Specifically, the government convinced the jury that in 1981 McLain had been involved in obtaining a usurious $40,000 loan for a disco owner named Alton Dale Sparks from bookmaker Seymour Sher. When Sparks failed to make his loan payments, including interest at a yearly rate of 130%, Sher threatened Sparks with bodily harm. Sher later introduced Sparks to Frank Cocchiaro, a reputed underworld figure who, testimony revealed, told Sparks that the money Sparks owed belonged to him and that if Sparks failed to repay it he would cut off Sparks's ears. For his part in these and other activities McLain was convicted on the racketeering, conspiracy and extortion charges, for which he received three concurrent eight-year sentences.
The rest of his 23-year sentence resulted from a conviction on the drug charge. Prosecutors successfully argued that in 1982 McLain's golf bags, stuffed with cocaine, were flown on his plane, a Piper Cheyenne, from Fort Lauderdale to Newark, where the drugs were to have been sold. McLain didn't make the trip, nor did he load the golf bags onto the plane, but prosecutors charged that he had obtained the cocaine from a Florida drug trafficker and masterminded the distribution scheme, which, although it was bungled, netted him some $40,000.
McLain acknowledges that he had been a bookmaker, but says that he's innocent of all the charges brought against him. The day after the verdict came in, Judge Elizabeth Kovachevich ordered him held without bail while he awaited sentencing. He appeared to be in for the long drumroll, a minimum of almost eight years if he behaved himself.
McLain's lawyer, Arnold Levine of Tampa, filed an appeal, protesting that the trial had been a "circus." How could McLain have gotten a fair trial, Levine asked, when the judge had allowed jurors to stand in the jury box, eating food and drinking coffee during testimony? How could McLain receive a just verdict when, Levine charged, Kovachevich had pushed the trial forward with undo haste and ordered jurors to stand up for exercise—in a kind of seventh-inning stretch—when Levine was interrogating a key government witness against McLain? "I've never seen a court conducted like that," Levine says. "The jurors were so distracted it was impossible to get a fair trial."
Essentially, the appeals court agreed with him, ruling in part that the lack of decorum in the courtroom had deprived McLain of a fair trial and overturning the conviction. And so, on Sept. 4, inmate number 04000-018 heard a guard say what he had been waiting to hear for almost 30 months: " McLain, you can leave."
Two hours later, at the airport in Talladega, he had his wife in his arms. "I love you," he said.
"I like to see the deer come up to the lake behind our home here and drink and feed."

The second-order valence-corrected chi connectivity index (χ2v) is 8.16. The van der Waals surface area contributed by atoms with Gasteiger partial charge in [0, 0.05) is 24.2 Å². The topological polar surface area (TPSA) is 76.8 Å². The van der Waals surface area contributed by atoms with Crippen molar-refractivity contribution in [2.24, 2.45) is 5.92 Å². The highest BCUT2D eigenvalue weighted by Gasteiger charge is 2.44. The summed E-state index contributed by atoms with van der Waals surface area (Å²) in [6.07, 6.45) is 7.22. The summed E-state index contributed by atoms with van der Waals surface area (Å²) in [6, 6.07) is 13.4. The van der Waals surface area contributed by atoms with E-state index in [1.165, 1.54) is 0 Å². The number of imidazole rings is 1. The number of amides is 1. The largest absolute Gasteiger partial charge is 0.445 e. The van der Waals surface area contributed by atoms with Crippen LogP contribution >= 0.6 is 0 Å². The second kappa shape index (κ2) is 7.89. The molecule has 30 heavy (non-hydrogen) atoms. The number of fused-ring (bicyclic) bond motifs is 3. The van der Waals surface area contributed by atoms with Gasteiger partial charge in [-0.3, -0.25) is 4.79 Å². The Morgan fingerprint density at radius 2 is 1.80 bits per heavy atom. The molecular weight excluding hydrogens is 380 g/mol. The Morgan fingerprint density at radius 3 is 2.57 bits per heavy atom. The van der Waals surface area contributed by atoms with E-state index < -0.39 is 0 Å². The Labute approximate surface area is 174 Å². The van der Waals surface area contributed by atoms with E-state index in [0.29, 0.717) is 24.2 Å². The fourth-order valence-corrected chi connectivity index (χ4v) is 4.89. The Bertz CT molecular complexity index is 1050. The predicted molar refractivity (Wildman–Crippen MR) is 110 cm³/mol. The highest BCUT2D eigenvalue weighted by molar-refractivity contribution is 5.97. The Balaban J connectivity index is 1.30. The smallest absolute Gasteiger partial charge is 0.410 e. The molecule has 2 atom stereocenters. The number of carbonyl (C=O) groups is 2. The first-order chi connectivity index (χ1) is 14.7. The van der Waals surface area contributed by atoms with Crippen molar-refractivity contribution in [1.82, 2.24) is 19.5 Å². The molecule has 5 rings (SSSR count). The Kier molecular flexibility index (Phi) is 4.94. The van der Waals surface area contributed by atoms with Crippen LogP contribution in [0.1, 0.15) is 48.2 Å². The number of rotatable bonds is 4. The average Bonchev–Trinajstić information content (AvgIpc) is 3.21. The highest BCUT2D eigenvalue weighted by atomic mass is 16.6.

For McLain, home is now Indiana, in a suburb of Fort Wayne, with Sharyn and the youngest of their four children, 15-year-old Michelle. He has two jobs these days that earn him a good deal more than the 11 cents an hour he made mopping prison floors. Ready for this? McLain is the sales and promotion director for the Fort Wayne Komets of the International Hockey League and also the marketing director of a company that will soon be selling an alcohol-free wine cooler that is imported from Australia.
The McLains swept into town on Oct. 17, and Denny has been dashing about ever since. Last summer Fort Wayne businessman David Welker bought the Komets, then bankrupt, and hired McLain right out of prison to sell the franchise to the town. McLain has already pulled off several schemes to sell tickets, most notably a bigger and better Turkey Night. The Komets had traditionally given away 15 turkeys at Thanksgiving, but when McLain heard that, he scoffed. "We're going to go big," he told Colin Lister, the Komets' business manager. "We're going to give away a thousand turkeys!" So he got in touch with Rohrbach Farm, a local poultry producer, and was given a cut-rate price on the birds in return for a promise to promote and advertise the farm. Then he got another sponsor to help defray additional expenses. On the evening of Nov. 14, a near-capacity crowd of 7,358—almost 4,000 more than the Komets' average home attendance—showed up at the Allen County Memorial Coliseum. The home team got whomped 7-2 by the Peoria Rivermen, but 1,000 people left with turkeys under their arms.
McLain has been a whirlwind in the Komets office; fellow employees marvel at the energy he brings to his work. "He's constantly on the go," says office manager Flossie Zimmerman. "He comes up with an idea for a promotion, and 10 minutes later he's off the phone saying, 'Got it! All sewn up.' "